Dive into Chattanooga’s 2023 Municipal Equality Index score

Why Chattanooga scored 56 out of 100 in the Human Rights Campaign’s Municipal Equality Index.

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What’s our equality score?

Table of Contents

The Human Rights Campaign released the 2023 Municipal Equality Index, and Chattanooga is on the list. How did we score?

Each year, the Human Rights Campaign (HRC) releases a Municipal Equality Index, which takes a deep dive into municipal laws, policies, services, and how inclusive they are of LGBTQ+ people. This year’s edition examined 506 cities on 49 different criteria across five categories: non-discrimination laws, municipality as employer, services and programs, law enforcement, and leadership on LGBTQ+ equality.

Based on these criteria, Chattanooga earned a score of 56 out of 100. Six points higher than last year’s score of 50 out of 100. Here’s a breakdown of how we got here… and how that score might change.

Non-discrimination laws

This category looks at whether LGBTQ+ discrimination is prohibited by law in areas of employment, housing, and public accommodation. Chattanooga achieved a 6 out of 30 for our non-discrimination laws across the state, county, and municipality.

We gained extra points this year for municipal laws prohibiting discrimination on the basis of sexual orientation + gender identity regarding employment.

Municipality as employer

Cities can achieve points for inclusive employment policies like trans-inclusive healthcare policies and non-discrimination in city employment. Chattanooga got a 20 out of 28.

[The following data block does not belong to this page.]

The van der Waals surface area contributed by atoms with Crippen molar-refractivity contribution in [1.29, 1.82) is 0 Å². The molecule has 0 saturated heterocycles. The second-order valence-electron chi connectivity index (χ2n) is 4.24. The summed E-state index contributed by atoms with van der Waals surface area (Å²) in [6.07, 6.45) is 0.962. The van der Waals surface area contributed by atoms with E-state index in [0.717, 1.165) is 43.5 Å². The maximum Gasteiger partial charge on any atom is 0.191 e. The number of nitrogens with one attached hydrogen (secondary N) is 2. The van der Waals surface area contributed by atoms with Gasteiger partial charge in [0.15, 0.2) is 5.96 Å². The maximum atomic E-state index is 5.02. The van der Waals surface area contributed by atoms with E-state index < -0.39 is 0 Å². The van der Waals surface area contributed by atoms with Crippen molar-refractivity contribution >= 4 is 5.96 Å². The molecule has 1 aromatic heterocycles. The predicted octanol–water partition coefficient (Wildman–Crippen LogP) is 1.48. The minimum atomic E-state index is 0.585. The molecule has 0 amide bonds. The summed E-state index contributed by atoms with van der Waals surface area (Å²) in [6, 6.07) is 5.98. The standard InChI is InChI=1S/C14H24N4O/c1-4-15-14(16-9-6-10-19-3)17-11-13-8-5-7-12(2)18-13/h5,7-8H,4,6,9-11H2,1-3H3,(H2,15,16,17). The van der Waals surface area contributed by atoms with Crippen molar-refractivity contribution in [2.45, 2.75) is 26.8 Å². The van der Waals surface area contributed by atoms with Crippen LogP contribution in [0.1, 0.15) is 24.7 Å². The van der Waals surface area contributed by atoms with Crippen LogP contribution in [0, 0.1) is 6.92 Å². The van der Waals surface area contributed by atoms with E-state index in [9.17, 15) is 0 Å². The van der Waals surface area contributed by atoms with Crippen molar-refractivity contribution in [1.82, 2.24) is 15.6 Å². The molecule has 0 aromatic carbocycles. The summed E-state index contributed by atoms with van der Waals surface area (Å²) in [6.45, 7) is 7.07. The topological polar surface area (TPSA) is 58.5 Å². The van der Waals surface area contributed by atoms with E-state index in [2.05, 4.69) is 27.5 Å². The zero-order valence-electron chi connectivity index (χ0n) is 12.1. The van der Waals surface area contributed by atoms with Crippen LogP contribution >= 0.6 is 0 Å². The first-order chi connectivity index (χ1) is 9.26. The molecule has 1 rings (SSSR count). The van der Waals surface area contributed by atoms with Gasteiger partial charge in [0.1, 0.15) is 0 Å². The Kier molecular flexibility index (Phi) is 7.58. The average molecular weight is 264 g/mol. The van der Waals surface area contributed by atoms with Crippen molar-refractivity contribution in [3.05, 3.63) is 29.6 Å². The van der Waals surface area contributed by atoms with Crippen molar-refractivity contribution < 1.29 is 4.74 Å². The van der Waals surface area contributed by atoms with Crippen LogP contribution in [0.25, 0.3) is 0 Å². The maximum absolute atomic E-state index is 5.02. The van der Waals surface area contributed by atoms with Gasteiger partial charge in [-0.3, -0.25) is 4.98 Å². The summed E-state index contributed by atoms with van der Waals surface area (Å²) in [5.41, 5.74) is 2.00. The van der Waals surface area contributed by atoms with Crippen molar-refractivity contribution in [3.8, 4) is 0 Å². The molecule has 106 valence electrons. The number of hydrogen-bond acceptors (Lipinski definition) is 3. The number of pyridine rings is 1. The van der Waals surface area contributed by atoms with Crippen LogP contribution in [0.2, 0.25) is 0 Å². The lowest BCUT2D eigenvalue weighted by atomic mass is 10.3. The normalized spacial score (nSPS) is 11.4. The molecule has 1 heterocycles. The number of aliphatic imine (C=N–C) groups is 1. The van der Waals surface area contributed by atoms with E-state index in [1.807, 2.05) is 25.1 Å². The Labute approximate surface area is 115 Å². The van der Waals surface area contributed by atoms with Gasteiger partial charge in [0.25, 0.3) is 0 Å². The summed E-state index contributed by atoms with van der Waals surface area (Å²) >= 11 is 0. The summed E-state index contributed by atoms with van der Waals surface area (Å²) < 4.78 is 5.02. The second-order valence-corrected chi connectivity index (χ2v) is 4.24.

Services and programs

This section considers the city’s efforts to include LGBTQ+ folks in city services and programs. Chattanooga scored 10 out of 12.

Law enforcement

Looking at the relationship between law enforcement and the LGBTQ+ community, Chattanooga earned 12 out of 22.

Leadership on LGBTQ+ equality

This section looks at city leadership’s commitment to advocacy and inclusion. Chattanooga got an 8 out of 8.

Looking ahead

Chattanooga scored perfectly in the leadership category, but could achieve a higher score from the HRC with a few extra efforts.

For example, we would achieve a higher score by implementing a LGBTQ+ liaison or task force in the police department. Additionally, the HRC didn’t identify any state, county, or municipal laws that prohibit discrimination on the basis of sexual orientation or gender identity in regard to housing or public accommodation.